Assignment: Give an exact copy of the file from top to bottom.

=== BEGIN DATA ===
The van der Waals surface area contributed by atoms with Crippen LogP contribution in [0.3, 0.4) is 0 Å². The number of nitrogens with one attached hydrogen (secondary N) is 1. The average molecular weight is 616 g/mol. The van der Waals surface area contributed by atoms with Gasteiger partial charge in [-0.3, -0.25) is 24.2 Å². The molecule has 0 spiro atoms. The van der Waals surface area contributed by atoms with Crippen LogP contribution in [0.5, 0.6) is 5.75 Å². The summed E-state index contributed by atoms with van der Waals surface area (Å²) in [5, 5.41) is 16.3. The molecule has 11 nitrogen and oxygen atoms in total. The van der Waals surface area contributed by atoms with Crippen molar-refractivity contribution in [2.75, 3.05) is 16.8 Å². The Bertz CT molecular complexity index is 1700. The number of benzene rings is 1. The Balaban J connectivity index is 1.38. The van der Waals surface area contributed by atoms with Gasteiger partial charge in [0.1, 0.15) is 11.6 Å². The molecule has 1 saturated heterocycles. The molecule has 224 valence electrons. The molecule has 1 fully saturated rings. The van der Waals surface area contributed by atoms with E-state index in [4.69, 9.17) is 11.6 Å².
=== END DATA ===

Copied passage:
The van der Waals surface area contributed by atoms with Crippen LogP contribution in [0.3, 0.4) is 0 Å². The number of nitrogens with one attached hydrogen (secondary N) is 1. The average molecular weight is 616 g/mol. The van der Waals surface area contributed by atoms with Gasteiger partial charge in [-0.3, -0.25) is 24.2 Å². The molecule has 0 spiro atoms. The van der Waals surface area contributed by atoms with Crippen LogP contribution in [0.5, 0.6) is 5.75 Å². The summed E-state index contributed by atoms with van der Waals surface area (Å²) in [5, 5.41) is 16.3. The molecule has 11 nitrogen and oxygen atoms in total. The van der Waals surface area contributed by atoms with Crippen molar-refractivity contribution in [2.75, 3.05) is 16.8 Å². The Bertz CT molecular complexity index is 1700. The number of benzene rings is 1. The Balaban J connectivity index is 1.38. The van der Waals surface area contributed by atoms with Gasteiger partial charge in [0.1, 0.15) is 11.6 Å². The molecule has 1 saturated heterocycles. The molecule has 224 valence electrons. The molecule has 1 fully saturated rings. The van der Waals surface area contributed by atoms with E-state index in [4.69, 9.17) is 11.6 Å².